Friday, October 23, 2020

Beanpole: a WWII movie - not for prudes or purists


Hello commies! 

We have two very spooky events coming up: Halloween and the Election. Hope you are holding up and not reading too much fake news. I have an amazing iconoclastic film to recommend. Most WWII movies that reach American audiences are about the Western front. I am glad to see The Beanpole with subtitles. It highlights the Russian/Soviet experience. We need more of those movies made available to international audiences. 


1945, Leningrad. World War II has devastated the city, demolishing its buildings and leaving its citizens in tatters, physically and mentally. Two young women, Iya and Masha, search for meaning and hope in the struggle to rebuild their lives amongst the ruins.

My thoughts:

I am fortunate enough to speak Russian, so I read some reviews of this film on various Russian sites. I noticed, there was a group of viewers who considered it blasphemous. I read comments like, "My great grandfather, who fought in the Patriotic War, is flipping in his grave!" Indeed, the movie depicts certain episodes from post-war Leningrad life that does not jive with the spirit of victory and patriotism. Indeed, patriotism comes with a certain element of prudishness: "Not in OUR country." It's a bitter pill of swallow. Nobody wants to think of military doctors conducting assisted suicide. It's not very Soviet, is it? Just as it's not very Soviet for two women to be in a sexual relationship. Not in THAT country, for which their great grandfathers had fought.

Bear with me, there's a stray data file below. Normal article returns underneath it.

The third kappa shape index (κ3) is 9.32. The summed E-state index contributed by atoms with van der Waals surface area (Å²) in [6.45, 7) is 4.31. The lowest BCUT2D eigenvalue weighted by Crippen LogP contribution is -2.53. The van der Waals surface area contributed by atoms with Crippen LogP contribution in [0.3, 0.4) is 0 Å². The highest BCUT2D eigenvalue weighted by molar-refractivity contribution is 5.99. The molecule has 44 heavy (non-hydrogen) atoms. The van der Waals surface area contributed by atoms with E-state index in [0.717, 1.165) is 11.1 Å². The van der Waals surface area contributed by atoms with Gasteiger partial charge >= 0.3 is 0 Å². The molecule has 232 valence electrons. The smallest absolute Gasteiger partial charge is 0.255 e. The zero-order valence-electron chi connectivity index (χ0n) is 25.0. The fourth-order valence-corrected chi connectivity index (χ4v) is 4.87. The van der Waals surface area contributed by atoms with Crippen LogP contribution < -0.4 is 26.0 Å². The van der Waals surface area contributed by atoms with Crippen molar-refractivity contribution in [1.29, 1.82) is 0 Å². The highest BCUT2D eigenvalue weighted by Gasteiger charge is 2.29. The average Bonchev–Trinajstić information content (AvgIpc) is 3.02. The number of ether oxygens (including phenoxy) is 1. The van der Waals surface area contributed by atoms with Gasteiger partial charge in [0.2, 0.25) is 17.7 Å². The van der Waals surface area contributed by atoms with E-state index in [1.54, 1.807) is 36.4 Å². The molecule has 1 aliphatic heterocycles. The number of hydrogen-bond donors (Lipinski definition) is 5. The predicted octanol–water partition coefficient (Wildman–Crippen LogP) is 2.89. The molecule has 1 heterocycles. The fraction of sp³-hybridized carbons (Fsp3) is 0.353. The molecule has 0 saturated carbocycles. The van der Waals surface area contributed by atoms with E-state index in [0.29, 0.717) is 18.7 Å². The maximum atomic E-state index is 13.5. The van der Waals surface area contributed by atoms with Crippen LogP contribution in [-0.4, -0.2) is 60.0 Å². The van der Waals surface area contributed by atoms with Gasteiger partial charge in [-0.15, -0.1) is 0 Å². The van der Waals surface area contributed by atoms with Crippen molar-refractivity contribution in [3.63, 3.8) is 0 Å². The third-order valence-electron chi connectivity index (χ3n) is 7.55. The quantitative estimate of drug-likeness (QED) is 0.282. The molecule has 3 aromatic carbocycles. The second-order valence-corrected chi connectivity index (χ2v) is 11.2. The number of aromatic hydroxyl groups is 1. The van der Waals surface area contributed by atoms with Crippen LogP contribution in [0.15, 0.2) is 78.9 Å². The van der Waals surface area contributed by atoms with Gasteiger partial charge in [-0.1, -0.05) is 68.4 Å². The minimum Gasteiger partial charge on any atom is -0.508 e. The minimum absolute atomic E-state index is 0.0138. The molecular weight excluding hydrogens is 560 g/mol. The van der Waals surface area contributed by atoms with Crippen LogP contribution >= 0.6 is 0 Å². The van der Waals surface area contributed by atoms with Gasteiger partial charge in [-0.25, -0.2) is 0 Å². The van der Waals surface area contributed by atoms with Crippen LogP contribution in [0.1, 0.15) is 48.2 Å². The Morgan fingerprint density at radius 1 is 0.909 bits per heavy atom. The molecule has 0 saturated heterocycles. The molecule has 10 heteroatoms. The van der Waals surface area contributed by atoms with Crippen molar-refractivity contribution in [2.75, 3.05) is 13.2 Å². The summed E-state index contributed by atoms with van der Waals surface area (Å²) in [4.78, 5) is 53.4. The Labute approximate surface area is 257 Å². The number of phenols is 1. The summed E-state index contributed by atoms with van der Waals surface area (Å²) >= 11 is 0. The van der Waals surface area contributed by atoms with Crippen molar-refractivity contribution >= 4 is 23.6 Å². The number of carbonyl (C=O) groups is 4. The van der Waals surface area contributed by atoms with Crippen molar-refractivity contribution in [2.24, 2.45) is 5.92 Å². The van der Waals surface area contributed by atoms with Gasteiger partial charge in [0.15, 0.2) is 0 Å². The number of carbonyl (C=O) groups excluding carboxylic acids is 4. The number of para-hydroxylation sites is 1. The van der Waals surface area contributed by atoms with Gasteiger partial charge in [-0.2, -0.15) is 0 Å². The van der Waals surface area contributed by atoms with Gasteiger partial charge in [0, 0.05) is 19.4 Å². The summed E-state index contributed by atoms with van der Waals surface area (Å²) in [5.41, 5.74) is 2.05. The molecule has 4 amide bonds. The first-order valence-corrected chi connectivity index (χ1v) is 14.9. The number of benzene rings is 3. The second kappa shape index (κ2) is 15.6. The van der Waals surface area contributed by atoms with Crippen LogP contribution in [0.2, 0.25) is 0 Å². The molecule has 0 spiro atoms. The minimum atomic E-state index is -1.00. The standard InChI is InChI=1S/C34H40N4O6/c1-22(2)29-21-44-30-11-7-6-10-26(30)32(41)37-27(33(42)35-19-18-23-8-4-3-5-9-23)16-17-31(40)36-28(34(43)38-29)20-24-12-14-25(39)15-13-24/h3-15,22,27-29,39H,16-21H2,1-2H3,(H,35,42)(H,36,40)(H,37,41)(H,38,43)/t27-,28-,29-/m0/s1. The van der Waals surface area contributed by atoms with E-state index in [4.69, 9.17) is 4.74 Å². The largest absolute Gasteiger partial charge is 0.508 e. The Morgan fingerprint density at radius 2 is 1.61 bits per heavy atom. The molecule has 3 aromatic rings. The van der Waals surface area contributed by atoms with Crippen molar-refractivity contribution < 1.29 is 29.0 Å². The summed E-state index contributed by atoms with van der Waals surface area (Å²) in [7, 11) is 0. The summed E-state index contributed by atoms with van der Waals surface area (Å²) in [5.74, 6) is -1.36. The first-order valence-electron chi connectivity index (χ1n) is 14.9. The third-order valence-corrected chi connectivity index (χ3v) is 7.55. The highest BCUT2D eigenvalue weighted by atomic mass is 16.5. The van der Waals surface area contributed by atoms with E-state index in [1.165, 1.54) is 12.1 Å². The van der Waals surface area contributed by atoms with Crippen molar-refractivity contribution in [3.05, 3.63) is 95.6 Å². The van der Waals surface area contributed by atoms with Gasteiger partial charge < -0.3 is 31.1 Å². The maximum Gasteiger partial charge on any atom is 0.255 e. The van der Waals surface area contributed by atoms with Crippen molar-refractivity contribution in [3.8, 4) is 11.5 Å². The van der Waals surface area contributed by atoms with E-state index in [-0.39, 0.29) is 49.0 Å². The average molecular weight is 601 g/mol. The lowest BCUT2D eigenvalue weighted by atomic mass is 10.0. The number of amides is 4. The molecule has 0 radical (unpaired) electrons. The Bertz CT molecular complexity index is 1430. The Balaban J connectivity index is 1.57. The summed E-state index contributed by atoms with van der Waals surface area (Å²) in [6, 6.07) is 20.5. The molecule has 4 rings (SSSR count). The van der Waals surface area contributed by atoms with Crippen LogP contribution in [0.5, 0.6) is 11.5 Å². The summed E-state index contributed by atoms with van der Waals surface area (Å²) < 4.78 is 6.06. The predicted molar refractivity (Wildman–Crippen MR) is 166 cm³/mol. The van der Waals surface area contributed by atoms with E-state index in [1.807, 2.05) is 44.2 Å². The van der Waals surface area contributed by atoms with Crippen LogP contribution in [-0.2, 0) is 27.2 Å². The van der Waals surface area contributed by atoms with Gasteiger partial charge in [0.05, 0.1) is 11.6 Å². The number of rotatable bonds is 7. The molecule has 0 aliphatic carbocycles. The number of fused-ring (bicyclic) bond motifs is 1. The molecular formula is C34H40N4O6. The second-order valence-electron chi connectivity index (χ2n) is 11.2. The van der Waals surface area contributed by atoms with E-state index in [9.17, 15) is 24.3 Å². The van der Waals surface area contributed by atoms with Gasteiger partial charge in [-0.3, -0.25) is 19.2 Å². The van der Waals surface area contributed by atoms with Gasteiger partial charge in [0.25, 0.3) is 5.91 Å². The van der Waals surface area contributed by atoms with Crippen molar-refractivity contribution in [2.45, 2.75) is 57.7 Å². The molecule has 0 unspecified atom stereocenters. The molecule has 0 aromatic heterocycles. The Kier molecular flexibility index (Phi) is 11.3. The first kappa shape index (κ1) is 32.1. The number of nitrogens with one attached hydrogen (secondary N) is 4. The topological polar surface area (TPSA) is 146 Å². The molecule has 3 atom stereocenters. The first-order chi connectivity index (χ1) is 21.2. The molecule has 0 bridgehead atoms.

Some reviewers pointed out that the city does not look very much like 1945 Leningrad. The whole air is anachronistic. And I agree, the film breaks every dogma of portraying that era. The way people talk, the way they move - it's very different from what you are used to seeing in WWII movies from the 1960-1980s era. It's like you are in a parallel dimension. I assume, it's not because the director did not know any better. It's not like he did not do his homework. The casting choices and some of the directorial moves were deliberate. 

One reviewer actually pointed out that the two female characters borrow each other's clothes. One favors red, and the other favors green, and sometimes they swap cardigans, which symbolizes a sort of symbiosis established between them. They have so much pain and anger tying them together, they cannot separate and move on with their lives. And they don't give a damn what happens around them, if it's Leningrad or Berlin. They are stuck in their own personal hell. 

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